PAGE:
By Jesse Muhammad, Special to the NNPA from the Final Call –
(NNPA) – The deepening crisis in the Gulf Coast caused President Barack Obama to amend his Memorial Day weekend plans; plus make several trips to the disaster area. He landed in Louisiana to tour the devastation amid frustrated complaints that his administration has responded too slowly and has been weak in its pressure on British Petroleum (BP) to halt what is being called the largest oil spill in the nation’s history.
“We expect that frustration and anger to continue until we solve the problem,”said President Obama during his May 28 speech at Grand Isle. He still was unsure whether the “top kill” method will halt the ecological disaster.
The visit was the president’s second trip to the region since BP’s offshore oil rig Deepwater Horizon exploded over a month ago on April 20, killing 11 and triggering a massive oil spill. It is estimated that this oil spill has surpassed the Exxon Valdez spill in Alaska in 1989.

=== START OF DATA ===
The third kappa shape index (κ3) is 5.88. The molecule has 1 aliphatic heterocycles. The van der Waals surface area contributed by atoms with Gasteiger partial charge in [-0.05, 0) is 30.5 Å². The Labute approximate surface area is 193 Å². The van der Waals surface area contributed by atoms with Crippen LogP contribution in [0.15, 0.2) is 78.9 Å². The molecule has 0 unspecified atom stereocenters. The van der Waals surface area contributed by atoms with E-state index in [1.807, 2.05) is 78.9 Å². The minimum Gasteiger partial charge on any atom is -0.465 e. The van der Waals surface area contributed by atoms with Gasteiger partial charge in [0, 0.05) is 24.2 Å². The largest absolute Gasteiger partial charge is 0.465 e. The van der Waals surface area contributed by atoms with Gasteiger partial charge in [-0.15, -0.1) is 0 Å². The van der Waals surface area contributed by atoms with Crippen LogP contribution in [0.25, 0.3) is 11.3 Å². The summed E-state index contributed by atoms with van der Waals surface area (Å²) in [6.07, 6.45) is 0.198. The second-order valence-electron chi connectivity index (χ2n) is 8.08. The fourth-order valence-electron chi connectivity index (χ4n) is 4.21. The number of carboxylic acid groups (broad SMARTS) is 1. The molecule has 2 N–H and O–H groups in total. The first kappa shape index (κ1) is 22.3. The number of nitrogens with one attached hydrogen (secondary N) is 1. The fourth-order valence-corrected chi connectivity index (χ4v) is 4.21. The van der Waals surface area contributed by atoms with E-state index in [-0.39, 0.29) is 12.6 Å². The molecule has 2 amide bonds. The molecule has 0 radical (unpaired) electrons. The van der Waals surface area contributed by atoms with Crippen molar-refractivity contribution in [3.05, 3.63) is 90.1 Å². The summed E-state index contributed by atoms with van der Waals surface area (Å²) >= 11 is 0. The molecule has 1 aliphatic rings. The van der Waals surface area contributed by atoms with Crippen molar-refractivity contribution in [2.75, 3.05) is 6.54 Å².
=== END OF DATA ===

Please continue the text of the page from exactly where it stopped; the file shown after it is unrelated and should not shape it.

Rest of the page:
According to the White House, the purpose of the trip was for the president to meet with local officials and hear their ideas. But this crisis has some analysts zeroing in on what they call a systemic history of corporate criminal behavior and negligence by government to fully hold these companies accountable.
“BP is a habitual criminal offender and cannot be trusted. The fact they were even allowed to manage this oil spill up to this point in the Gulf is horrendous. The company has one of the worst track records of any oil company operating in America,” Tyson Slocum, energy policy program director of the progressive group Public Citizen, told The Final Call.